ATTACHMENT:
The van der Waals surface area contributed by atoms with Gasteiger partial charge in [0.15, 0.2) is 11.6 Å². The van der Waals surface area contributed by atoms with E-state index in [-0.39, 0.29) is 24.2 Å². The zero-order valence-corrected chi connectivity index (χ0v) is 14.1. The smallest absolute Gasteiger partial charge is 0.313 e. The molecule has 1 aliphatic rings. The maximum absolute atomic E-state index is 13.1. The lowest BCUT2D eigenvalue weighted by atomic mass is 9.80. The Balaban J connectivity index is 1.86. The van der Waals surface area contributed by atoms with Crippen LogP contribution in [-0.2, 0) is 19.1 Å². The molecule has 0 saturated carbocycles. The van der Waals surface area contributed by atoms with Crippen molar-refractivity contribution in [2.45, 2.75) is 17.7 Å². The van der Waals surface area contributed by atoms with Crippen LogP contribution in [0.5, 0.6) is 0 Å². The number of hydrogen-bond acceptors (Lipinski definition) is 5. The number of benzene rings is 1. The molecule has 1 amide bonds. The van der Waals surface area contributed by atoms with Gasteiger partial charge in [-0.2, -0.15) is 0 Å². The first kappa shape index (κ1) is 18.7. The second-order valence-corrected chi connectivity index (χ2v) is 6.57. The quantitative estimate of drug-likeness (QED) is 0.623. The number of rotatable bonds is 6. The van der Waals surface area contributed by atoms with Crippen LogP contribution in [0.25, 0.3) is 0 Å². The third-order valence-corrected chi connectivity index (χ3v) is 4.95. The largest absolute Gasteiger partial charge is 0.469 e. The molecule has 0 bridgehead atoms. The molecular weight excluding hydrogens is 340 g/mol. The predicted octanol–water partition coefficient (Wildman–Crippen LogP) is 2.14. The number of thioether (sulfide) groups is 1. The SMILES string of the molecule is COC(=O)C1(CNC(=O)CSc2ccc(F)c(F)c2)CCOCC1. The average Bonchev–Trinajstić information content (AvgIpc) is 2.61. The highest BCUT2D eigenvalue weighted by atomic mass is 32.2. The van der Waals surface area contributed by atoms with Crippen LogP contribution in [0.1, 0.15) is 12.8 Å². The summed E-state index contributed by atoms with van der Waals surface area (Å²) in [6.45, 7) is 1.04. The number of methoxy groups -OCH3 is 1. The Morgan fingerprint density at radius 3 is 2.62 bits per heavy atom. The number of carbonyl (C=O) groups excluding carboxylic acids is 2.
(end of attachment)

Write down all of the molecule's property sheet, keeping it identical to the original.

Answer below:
The van der Waals surface area contributed by atoms with Gasteiger partial charge in [0.15, 0.2) is 11.6 Å². The van der Waals surface area contributed by atoms with E-state index in [-0.39, 0.29) is 24.2 Å². The zero-order valence-corrected chi connectivity index (χ0v) is 14.1. The smallest absolute Gasteiger partial charge is 0.313 e. The molecule has 1 aliphatic rings. The maximum absolute atomic E-state index is 13.1. The lowest BCUT2D eigenvalue weighted by atomic mass is 9.80. The Balaban J connectivity index is 1.86. The van der Waals surface area contributed by atoms with Crippen LogP contribution in [-0.2, 0) is 19.1 Å². The molecule has 0 saturated carbocycles. The van der Waals surface area contributed by atoms with Crippen molar-refractivity contribution in [2.45, 2.75) is 17.7 Å². The van der Waals surface area contributed by atoms with Crippen LogP contribution in [0.5, 0.6) is 0 Å². The number of hydrogen-bond acceptors (Lipinski definition) is 5. The number of benzene rings is 1. The molecule has 1 amide bonds. The van der Waals surface area contributed by atoms with Gasteiger partial charge in [-0.2, -0.15) is 0 Å². The first kappa shape index (κ1) is 18.7. The second-order valence-corrected chi connectivity index (χ2v) is 6.57. The quantitative estimate of drug-likeness (QED) is 0.623. The number of rotatable bonds is 6. The van der Waals surface area contributed by atoms with Crippen LogP contribution in [0.25, 0.3) is 0 Å². The third-order valence-corrected chi connectivity index (χ3v) is 4.95. The largest absolute Gasteiger partial charge is 0.469 e. The molecule has 0 bridgehead atoms. The molecular weight excluding hydrogens is 340 g/mol. The predicted octanol–water partition coefficient (Wildman–Crippen LogP) is 2.14. The number of thioether (sulfide) groups is 1. The SMILES string of the molecule is COC(=O)C1(CNC(=O)CSc2ccc(F)c(F)c2)CCOCC1. The average Bonchev–Trinajstić information content (AvgIpc) is 2.61. The highest BCUT2D eigenvalue weighted by atomic mass is 32.2. The van der Waals surface area contributed by atoms with Crippen LogP contribution in [0.1, 0.15) is 12.8 Å². The summed E-state index contributed by atoms with van der Waals surface area (Å²) in [6.45, 7) is 1.04. The number of methoxy groups -OCH3 is 1. The Morgan fingerprint density at radius 3 is 2.62 bits per heavy atom. The number of carbonyl (C=O) groups excluding carboxylic acids is 2.